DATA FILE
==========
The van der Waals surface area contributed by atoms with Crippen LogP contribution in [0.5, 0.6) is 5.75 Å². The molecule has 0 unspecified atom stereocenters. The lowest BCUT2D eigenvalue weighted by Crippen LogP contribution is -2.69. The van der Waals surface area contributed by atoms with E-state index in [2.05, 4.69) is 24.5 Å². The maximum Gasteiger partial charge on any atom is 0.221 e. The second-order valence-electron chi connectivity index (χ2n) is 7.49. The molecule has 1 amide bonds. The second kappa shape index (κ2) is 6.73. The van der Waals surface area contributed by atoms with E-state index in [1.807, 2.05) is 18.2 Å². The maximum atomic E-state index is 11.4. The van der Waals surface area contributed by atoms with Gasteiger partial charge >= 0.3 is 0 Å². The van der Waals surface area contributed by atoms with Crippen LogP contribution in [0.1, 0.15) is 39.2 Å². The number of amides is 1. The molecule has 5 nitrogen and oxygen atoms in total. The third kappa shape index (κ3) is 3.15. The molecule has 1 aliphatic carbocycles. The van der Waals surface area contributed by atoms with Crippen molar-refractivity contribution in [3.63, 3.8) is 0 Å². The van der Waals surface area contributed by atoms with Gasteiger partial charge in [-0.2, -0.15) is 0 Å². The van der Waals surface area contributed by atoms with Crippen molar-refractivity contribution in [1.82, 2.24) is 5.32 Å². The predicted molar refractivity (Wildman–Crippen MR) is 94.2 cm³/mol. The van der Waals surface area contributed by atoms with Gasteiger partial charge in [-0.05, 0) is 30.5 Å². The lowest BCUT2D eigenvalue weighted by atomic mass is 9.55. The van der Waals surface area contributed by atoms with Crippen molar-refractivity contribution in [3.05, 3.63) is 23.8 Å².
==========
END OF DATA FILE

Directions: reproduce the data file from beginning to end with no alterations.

The van der Waals surface area contributed by atoms with Crippen LogP contribution in [0.5, 0.6) is 5.75 Å². The molecule has 0 unspecified atom stereocenters. The lowest BCUT2D eigenvalue weighted by Crippen LogP contribution is -2.69. The van der Waals surface area contributed by atoms with E-state index in [2.05, 4.69) is 24.5 Å². The maximum Gasteiger partial charge on any atom is 0.221 e. The second-order valence-electron chi connectivity index (χ2n) is 7.49. The molecule has 1 amide bonds. The second kappa shape index (κ2) is 6.73. The van der Waals surface area contributed by atoms with E-state index in [1.807, 2.05) is 18.2 Å². The maximum atomic E-state index is 11.4. The van der Waals surface area contributed by atoms with Gasteiger partial charge >= 0.3 is 0 Å². The van der Waals surface area contributed by atoms with Crippen LogP contribution in [0.1, 0.15) is 39.2 Å². The number of amides is 1. The molecule has 5 nitrogen and oxygen atoms in total. The third kappa shape index (κ3) is 3.15. The molecule has 1 aliphatic carbocycles. The van der Waals surface area contributed by atoms with Crippen molar-refractivity contribution in [3.63, 3.8) is 0 Å². The van der Waals surface area contributed by atoms with Gasteiger partial charge in [-0.2, -0.15) is 0 Å². The van der Waals surface area contributed by atoms with Crippen molar-refractivity contribution in [1.82, 2.24) is 5.32 Å². The predicted molar refractivity (Wildman–Crippen MR) is 94.2 cm³/mol. The van der Waals surface area contributed by atoms with Gasteiger partial charge in [-0.05, 0) is 30.5 Å². The lowest BCUT2D eigenvalue weighted by atomic mass is 9.55. The van der Waals surface area contributed by atoms with Crippen molar-refractivity contribution in [3.05, 3.63) is 23.8 Å².